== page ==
But it's sad seeing old "classics" getting forgotten - games, movies, rock bands, whatever. When that marketing drive dies down and the hubub is over, people move on to the next new thing. It's the way of things. I'm moving on to the next new things too, though I make an effort not to limit myself - and I try to expose my kids to some of these great old games (and movies, etc) where possible. As they get older they may get rebellious and reject them... But my oldest daughter recently discovered a website that has web-playable (Java applet?) remakes of classic arcade games. She's been having a blast playing these old games, and telling me about them as if I'd never seen them before. I had nothing to do with it.

Fun is still fun. So long as we can keep the channels open for players to discover and enjoy the old classics (and the less-than-classics) , they'll remain a small part of the entertainment landscape, long after they have ceased to be a "current event."


Monday, June 20, 2005
A couple of evenings in the life of a part-time indie. Continued.
So this is kind of a continuation / sequel / update on a couple of previous blog entries. The "new" project is not as new, but it's still very early and experimental. I'm very much in learning mode with Torque and with the content tools.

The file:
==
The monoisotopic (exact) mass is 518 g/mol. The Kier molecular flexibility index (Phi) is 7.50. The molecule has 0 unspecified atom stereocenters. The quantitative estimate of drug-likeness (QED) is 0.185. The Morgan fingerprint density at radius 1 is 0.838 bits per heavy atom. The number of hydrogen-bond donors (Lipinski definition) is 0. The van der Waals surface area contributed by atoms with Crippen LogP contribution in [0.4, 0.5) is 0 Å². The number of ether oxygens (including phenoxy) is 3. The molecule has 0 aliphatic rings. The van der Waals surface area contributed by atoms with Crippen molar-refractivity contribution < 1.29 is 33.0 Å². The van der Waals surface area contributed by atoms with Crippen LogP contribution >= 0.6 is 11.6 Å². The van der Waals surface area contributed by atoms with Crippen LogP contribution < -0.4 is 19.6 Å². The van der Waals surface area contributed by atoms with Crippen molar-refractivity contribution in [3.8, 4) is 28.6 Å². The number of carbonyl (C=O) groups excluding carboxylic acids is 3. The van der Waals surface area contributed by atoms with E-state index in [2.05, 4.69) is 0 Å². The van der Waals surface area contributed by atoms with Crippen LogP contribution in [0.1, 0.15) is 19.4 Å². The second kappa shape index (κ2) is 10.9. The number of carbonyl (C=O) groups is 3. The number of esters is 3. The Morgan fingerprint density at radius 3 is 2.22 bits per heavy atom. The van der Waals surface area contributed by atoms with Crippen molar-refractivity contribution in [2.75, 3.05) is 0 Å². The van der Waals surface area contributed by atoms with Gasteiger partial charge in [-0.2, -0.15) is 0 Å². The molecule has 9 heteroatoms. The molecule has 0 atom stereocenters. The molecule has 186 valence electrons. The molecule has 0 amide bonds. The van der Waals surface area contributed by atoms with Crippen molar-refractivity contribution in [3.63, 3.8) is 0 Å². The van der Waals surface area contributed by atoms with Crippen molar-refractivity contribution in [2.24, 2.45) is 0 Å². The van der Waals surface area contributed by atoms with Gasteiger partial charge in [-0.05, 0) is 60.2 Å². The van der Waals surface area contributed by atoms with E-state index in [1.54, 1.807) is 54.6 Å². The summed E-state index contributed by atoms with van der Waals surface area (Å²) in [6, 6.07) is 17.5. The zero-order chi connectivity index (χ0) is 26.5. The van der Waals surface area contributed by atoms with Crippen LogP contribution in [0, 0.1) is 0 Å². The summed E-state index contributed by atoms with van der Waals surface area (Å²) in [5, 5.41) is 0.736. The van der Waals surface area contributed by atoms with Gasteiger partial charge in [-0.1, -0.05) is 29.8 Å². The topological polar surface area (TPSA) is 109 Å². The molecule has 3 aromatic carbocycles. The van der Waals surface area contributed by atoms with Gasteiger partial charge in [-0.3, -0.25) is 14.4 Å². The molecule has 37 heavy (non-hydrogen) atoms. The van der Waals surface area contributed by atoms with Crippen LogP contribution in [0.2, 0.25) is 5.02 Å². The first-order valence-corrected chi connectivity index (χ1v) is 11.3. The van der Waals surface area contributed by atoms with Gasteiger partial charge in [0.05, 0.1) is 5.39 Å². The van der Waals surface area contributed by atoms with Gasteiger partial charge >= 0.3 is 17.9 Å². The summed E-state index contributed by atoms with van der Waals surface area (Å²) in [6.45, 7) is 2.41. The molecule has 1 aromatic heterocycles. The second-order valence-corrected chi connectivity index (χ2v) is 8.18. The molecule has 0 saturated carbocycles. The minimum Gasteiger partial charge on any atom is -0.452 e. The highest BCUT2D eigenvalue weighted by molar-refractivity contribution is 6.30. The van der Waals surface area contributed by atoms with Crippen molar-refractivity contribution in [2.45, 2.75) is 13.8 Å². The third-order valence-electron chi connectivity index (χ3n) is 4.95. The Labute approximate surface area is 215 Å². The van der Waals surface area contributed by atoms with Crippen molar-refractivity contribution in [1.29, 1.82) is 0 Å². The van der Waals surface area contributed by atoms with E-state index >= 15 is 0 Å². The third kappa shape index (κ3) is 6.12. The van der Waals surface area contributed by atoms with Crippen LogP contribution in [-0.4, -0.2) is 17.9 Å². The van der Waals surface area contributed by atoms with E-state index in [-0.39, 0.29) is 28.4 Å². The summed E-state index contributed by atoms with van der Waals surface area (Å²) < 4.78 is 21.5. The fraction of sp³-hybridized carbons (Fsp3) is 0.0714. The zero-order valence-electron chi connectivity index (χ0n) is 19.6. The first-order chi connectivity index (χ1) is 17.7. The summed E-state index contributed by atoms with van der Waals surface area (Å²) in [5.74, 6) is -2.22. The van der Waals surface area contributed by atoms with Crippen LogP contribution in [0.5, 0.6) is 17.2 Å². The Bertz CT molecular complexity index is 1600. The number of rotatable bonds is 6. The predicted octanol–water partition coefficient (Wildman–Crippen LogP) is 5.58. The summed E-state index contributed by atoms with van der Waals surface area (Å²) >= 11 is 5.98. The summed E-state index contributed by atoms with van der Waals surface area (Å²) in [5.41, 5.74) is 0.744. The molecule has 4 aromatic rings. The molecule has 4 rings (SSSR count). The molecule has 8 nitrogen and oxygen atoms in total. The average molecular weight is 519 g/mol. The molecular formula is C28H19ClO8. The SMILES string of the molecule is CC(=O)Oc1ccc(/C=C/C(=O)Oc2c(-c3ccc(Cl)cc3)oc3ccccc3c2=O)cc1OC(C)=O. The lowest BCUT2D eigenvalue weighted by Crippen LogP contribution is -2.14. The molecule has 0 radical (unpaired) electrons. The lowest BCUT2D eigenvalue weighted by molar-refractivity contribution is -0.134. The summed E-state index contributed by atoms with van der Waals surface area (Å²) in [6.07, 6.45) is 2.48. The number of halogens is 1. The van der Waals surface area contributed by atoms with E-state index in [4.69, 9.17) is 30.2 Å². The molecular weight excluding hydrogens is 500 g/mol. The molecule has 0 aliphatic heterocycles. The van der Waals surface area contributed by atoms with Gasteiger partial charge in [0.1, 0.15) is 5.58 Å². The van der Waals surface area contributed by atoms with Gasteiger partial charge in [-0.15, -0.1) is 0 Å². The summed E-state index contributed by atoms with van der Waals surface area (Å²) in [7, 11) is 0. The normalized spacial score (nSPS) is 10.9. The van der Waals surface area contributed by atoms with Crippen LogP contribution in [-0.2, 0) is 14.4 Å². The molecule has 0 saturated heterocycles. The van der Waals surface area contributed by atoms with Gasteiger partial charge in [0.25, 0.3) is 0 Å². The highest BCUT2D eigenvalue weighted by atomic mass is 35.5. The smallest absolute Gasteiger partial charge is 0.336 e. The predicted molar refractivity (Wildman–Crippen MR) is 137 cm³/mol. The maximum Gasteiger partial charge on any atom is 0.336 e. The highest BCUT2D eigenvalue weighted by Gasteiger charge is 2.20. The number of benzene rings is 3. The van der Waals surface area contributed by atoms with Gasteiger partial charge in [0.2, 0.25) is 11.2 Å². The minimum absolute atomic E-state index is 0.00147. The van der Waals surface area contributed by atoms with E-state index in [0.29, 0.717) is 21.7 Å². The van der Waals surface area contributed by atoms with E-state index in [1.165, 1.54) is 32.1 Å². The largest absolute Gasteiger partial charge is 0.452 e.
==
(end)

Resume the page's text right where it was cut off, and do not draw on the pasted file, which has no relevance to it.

I'm still playing with Blender, but I'm not using it as a development tool CURRENTLY. It looks like it has all the power I need, but it's still a little over my head. I'm still much faster working with MilkShape + CharacterFX for now.

Anyway - here's a little sample of how my learning progress has gone. I'm not the kind of person who reads up on all the instructions first, understanding exactly what he is to do beforehand and then executing on his plan a step at a time. My methodology is more along the lines of creating a "to do" list of objectives, then diving in with both feet and making mistakes as I go. I just try and be careful so my mistakes don't lead to disaster (I wouldn't do this if I were writing a hard-drive formatting tool or a credit-card processor).

So here's my goal: I am working on a cut-scene. The cut scene has two characters driving in a car at night, stopping in front of a man in a white suit. Dialog ensues, and it ends with a murder. Good stuff. Or at least I hope so. In my mind it kicks serious butt, but something is always lost in translation to screen. Oh well. Maybe when Steven Spielburg turns it all into a movie, it'll be done right. (Sometime after "Tetris: The Movie!" is made, I'm guessing).